Speaking of nutrition, in googling “the 37 items” I found several forum & blog posts listing out various items supposedly from this or that book or list. One thing common was salsa. Makes sense. Vitamin C. Some lists included nuts, crackers, pretzels. It seems pretty obvious that eating foods high in salt content (ie: roasted salted nuts as opposed to raw) would then cause you to drink more water. Something that may be counter productive.

The author I mentioned earlier (namelessly), says several times in his video pitch that as Christians we have an obligation to share what we have. Now there is something refreshing to hear. Whether you’re a Christian or not, I hope that you have a heart and realize that if you are eating out of your larder, your neighbors may be starving. Sue Gregg is very wise in these matters as well.

I don’t know what disasters may await us, but one thing is certain, they do. Not because it’s the apocalypse, but because history shows that we live on a dynamic planet with active weather and earthly shifting. It only makes sense to prepare. My encouragement to you is to think calmly about what you might need in a disaster, and then to follow through with the items you do choose and learn how to use them. Stocked up on cast iron cookware? How will you get that dutch oven over the fire? Tripod or grate? Have buckets of rice? How many ways do you know how to cook rice? Where will the water needed to cook it come from? And if you’re in the “I’ll just take from others” crowd, have you considered your competition?

I’d love to hear comments. Do you feel prepared? For how long? Are you a minimalist or an extreme prepper?  Or do you think it’s all up to God and you hope you die in the first major incident? Yeah, I’ve heard that too! Or, are you one who thinks the whole thing is a load of horse …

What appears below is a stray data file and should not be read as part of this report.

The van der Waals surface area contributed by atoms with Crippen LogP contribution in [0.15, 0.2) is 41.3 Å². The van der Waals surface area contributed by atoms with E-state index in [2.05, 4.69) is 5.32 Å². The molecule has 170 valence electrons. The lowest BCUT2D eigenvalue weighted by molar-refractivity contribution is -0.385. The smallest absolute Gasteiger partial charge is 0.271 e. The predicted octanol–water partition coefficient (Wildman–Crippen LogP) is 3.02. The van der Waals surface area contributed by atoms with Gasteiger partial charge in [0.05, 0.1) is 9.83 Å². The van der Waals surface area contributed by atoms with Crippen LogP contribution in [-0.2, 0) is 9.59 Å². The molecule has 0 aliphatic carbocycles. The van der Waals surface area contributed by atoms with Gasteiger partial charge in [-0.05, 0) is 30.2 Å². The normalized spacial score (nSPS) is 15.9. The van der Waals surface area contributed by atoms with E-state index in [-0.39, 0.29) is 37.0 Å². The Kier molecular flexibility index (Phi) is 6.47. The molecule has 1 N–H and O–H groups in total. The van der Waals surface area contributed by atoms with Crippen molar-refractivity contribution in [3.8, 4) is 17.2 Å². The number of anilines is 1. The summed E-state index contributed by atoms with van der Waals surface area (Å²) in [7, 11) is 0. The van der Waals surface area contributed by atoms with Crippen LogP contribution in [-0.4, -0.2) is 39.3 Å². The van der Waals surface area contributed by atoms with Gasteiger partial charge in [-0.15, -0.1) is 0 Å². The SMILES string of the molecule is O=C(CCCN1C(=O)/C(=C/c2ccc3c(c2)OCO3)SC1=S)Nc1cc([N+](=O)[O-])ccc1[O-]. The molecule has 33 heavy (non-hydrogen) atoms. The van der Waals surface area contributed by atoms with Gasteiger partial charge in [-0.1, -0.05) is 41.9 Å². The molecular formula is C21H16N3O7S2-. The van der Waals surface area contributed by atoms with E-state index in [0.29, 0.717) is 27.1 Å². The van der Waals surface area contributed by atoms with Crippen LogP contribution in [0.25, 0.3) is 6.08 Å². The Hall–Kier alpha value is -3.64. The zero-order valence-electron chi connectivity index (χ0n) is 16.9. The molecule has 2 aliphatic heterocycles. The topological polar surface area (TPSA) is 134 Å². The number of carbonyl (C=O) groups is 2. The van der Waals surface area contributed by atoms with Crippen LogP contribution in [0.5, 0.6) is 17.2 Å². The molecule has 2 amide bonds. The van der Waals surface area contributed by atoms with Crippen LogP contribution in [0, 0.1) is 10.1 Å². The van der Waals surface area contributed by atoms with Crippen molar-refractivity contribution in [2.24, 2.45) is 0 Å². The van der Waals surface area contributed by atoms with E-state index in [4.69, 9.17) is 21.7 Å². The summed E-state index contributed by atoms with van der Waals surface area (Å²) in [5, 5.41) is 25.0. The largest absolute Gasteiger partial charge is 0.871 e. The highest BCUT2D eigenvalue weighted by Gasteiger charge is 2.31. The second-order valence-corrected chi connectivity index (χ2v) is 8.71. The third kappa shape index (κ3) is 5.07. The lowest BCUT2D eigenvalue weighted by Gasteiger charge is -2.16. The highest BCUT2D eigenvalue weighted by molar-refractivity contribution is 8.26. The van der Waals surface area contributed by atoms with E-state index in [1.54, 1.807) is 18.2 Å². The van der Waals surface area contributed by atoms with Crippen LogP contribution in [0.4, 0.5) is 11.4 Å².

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  1. JP

    I need a plan just to survive the weekend with the kds when regular tea seems to weak and there’s no Coffee in the house. I’m thinking the flavored bottled water packets like Peach Mango Green Tea

  2. Amber

    Good point! If you are a coffee/caffeine person, you should make sure you have some extra on hand! :-)

  3. Sean Ackley, CA

    Store what you eat, and eat what you store. Rotate, rotate, rotate. The best method is to always buy in quantities of what you normally use. Its no use to prep 1 gallon mayonnaise, when it will go bad before you use it. Of course, if you are prepping for a fire department, then that’s different. The point is, that whatever your usage patterns of normal, daily cooking, store and prep that.

    My other huge suggestion, is TO GET a list of those 37 mandatory things. You might not think of oil as important for instance, but you need oil in your diet. What you do, and how you prep those items, as suggested, is up to your own personal and household needs.

    We have power outages over here, and some well placed candles work well. Of course you have to plan ahead for WHERE the candles are, and how you will light them. We use fire sticks, but water proof matches are important too.

    The point about your house being destroyed is VERY important, as suggested. Always have get-up-and-go packs ready to put in your car of choice. You might also consider 1 month of food and emergency supplies being readily available, which can also be stuffed into your car of choice. This will turn out to be much like prepping for an outdoors camping adventure. In fact, go out camping at least a few times and figure out what works for you and doesnt and change your storage appropriately.

  4. Shelly

    I think it’s important to be prepared for anything life throws at you. However, I also think you can go overboard. Like Sean said, if you normally use certain products, that’s what you should store. If you catch a sale on shampoo, buy a couple extra bottles (you never know when the kids will decide to use an entire bottle to give barbie a bubble bath, lol). Don’t put all your trust in what you can store up. Be aware and be prepared, but don’t drive yourself insane “getting ready “!